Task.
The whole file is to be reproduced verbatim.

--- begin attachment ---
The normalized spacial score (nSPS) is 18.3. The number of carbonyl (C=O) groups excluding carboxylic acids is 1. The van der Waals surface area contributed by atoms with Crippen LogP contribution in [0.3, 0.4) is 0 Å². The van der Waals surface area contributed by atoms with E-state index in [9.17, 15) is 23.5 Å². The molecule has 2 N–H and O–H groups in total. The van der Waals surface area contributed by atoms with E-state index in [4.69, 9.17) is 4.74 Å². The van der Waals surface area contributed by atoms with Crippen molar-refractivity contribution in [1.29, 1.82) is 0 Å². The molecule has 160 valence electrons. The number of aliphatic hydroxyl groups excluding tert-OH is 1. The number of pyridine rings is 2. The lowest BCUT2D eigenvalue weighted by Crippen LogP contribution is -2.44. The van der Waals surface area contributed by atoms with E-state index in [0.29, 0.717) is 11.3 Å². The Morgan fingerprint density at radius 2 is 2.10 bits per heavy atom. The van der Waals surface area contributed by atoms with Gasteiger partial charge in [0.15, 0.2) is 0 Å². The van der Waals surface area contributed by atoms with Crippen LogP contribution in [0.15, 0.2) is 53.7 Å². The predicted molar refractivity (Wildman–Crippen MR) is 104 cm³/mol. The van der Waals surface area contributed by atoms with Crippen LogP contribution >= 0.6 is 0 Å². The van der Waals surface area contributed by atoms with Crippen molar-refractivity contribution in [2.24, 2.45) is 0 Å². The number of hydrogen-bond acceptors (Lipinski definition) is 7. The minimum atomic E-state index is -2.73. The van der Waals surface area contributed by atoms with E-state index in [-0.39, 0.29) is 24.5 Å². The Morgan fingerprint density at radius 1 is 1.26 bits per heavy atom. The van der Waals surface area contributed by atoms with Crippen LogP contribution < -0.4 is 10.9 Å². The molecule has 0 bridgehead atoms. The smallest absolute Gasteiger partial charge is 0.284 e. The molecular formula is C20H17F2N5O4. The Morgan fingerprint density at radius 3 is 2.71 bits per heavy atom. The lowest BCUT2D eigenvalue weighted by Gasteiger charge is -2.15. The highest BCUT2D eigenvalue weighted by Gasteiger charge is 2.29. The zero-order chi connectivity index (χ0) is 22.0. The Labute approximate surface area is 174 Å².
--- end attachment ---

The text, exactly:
The normalized spacial score (nSPS) is 18.3. The number of carbonyl (C=O) groups excluding carboxylic acids is 1. The van der Waals surface area contributed by atoms with Crippen LogP contribution in [0.3, 0.4) is 0 Å². The van der Waals surface area contributed by atoms with E-state index in [9.17, 15) is 23.5 Å². The molecule has 2 N–H and O–H groups in total. The van der Waals surface area contributed by atoms with E-state index in [4.69, 9.17) is 4.74 Å². The van der Waals surface area contributed by atoms with Crippen molar-refractivity contribution in [1.29, 1.82) is 0 Å². The molecule has 160 valence electrons. The number of aliphatic hydroxyl groups excluding tert-OH is 1. The number of pyridine rings is 2. The lowest BCUT2D eigenvalue weighted by Crippen LogP contribution is -2.44. The van der Waals surface area contributed by atoms with E-state index in [0.29, 0.717) is 11.3 Å². The Morgan fingerprint density at radius 2 is 2.10 bits per heavy atom. The van der Waals surface area contributed by atoms with Gasteiger partial charge in [0.15, 0.2) is 0 Å². The van der Waals surface area contributed by atoms with Crippen LogP contribution in [0.15, 0.2) is 53.7 Å². The predicted molar refractivity (Wildman–Crippen MR) is 104 cm³/mol. The van der Waals surface area contributed by atoms with Crippen LogP contribution >= 0.6 is 0 Å². The van der Waals surface area contributed by atoms with Crippen molar-refractivity contribution in [2.24, 2.45) is 0 Å². The number of hydrogen-bond acceptors (Lipinski definition) is 7. The minimum atomic E-state index is -2.73. The van der Waals surface area contributed by atoms with E-state index in [-0.39, 0.29) is 24.5 Å². The Morgan fingerprint density at radius 1 is 1.26 bits per heavy atom. The van der Waals surface area contributed by atoms with Crippen LogP contribution < -0.4 is 10.9 Å². The molecule has 0 bridgehead atoms. The smallest absolute Gasteiger partial charge is 0.284 e. The molecular formula is C20H17F2N5O4. The Morgan fingerprint density at radius 3 is 2.71 bits per heavy atom. The lowest BCUT2D eigenvalue weighted by Gasteiger charge is -2.15. The highest BCUT2D eigenvalue weighted by Gasteiger charge is 2.29. The zero-order chi connectivity index (χ0) is 22.0. The Labute approximate surface area is 174 Å².